Buy, Sell, or Hold? Data Derived Signals Can Improve Investor Success
In an Aug. 2008 article on SafeHaven.com, we presented data going back as early as Apr. 1990 on what our research showed was a promising way to make Buy, Sell, and Hold decisions.
That data clearly showed that when we went back and designated mutual fund categories, or the stock market as a whole, as either a Buy, Sell, and Hold based on prior return patterns, we saw marked differences in how the categories performed over the following 5 years.
Specifically, for fund categories we classified as Buys and Holds, the 1, 3, and 5 year annualized returns averaged between 11 and 15%. For fund categories we classified as Sells, the annualized returns averaged between about 2 and 6.5%.
Our classifications were for fund categories through June, 2007, prior to the onset of the Oct. 2007-2009 bear market. For the signals to prove their forward-looking worth since then, it would be highly supportive for such signals to have predicted the very poor returns that lay ahead before they actually occurred, or at least, very early on in the decline. Furthermore, evidence that they were also able to predict the turnaround in stocks that occurred early in 2009 would add greatly to confidence that the signals were indeed a useful decision-aiding tool for mutual fund investors.
I can now provide that evidence, further substantiating the value of our Buy, Hold, or Sell signals using predictions made quarterly starting at the end of Sept. 2007 and continuing through the beginning of 2009.
Data Over the Last Two Years Supports Our Sell Signals
What did our signals show at the end of Sept. '07 at a time when we were still in a bull market? For 7 of the 9 major Morningstar categories, and also the international category, for a total of 10 signals, our signals would have suggested Sell. (Additionally, our signal with regard to the broader market, that is, the S&P 500 Index, also showed Sell.) Only two categories, Large Growth and Large Blend, were classified as Hold. Eventually even these 2 Hold categories registered as Sells before the brunt of the bear market hit.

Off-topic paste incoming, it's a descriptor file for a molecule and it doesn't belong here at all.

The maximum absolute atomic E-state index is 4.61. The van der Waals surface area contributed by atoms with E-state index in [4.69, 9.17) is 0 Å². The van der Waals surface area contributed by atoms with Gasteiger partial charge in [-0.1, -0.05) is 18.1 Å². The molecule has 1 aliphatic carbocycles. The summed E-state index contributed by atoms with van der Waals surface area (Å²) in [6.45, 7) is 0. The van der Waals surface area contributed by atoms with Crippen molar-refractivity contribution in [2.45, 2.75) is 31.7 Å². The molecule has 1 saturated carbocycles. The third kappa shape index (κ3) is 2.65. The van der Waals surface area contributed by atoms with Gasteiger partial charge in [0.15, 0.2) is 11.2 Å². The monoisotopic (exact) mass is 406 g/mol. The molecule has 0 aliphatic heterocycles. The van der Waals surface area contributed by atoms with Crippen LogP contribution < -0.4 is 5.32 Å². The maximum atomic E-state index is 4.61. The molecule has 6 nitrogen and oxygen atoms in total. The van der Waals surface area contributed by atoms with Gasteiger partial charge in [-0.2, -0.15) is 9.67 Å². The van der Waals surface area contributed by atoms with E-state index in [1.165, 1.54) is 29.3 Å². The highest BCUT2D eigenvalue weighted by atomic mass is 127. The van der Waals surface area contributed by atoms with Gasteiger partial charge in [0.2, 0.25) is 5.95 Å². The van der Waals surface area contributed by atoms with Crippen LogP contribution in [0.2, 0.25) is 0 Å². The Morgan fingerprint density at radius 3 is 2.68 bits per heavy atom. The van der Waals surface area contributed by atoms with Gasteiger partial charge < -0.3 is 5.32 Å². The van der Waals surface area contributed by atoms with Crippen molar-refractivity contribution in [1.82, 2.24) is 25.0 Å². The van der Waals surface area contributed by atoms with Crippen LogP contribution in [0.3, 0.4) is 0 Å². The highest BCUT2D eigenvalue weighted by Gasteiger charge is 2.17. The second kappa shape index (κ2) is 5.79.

Since each of these categories have gone down substantially since Sept '07, 8 out of the 10 predictions from Sept '07 turned out to be correct, or an 80% success rate. (Most categories are down in the vicinity of 25% or more, through 11-27-09.)
Data Over the Last Year Supports Our Hold and Small Growth Buy Signals
Our signals continued to predominantly show Sell until the end of Oct. 2008. At that point, while we still deep in the bear market, all previous Sell signals changed to Hold. (In our Nov. '08 as well as Jan.'09 Newsletters, published on my website, we strongly argued for investors to hold on to their stock fund positions.)
So how useful were these new Hold signals? As of one year after (thru the end of Oct. 2009), the table below shows that 9 out of the 10 predictions from the end of Oct '08 turned out to be correct (defined as showing a double digit return), for a 90% success rate.
|Category Performance (Total Returns)|
|Category||1 Yr Return|
In our Feb. 2009 Newsletter, we informed our readers of our switch from Sells to all Holds, with the exception that Small Growth had now become a Buy. From that date, the category returns thus far through 11-27-09 have been:
|Category Performance (Total Returns)|
Thus, while the returns shown are for nearly a 10 month period (and might not hold up as well after longer periods), for now at least, it appears they are easily on track for a 100% success rate.
Using Our Signals as a Decision-Making Aid Can Improve Investor Returns
As you can see, we now have substantial further evidence that not only our Sell signals were on target, but that our recent Hold signals (and single Buy signal) were providing useful decision-making aids to investors.
Just a few weeks ago, we emailed subscribers that ALL of the above 10 categories (which would also include the stock market as a whole) became Buys. Obviously, it is far too soon to tell if these predictions of future stock market performance will be correct. However, if as time passes these predictions turn out as well as the above recent predictions, in addition to those already described in our Aug. '08 article, investors who use our new Buy signals as one element of their decision-making process will likely be happy they did.
Although we have confidence that our signals are likely to continue to suggest when, and in what types of stock funds an investor should be buying, selling, or just holding, we don't advocate using them exclusively as one's source of such information. Rather, we recommend our signals should supplement additional data available on the economy and the prospects for how various investments will perform. After all, our signals are derived from how the universe of funds have performed in the past. So if there were, for example, world events that caused an upcoming, renewed, and prolonged crash in most stock markets, our recent Buy signals might prove much too premature. Thus, there is no guarantee that performance patterns will behave identically in the future, although our data supports the notion that funds do generally give out reliable performance signs indicating relative undervaluation, fair valuation, or overvaluation which form the basis for our empirically developed signals.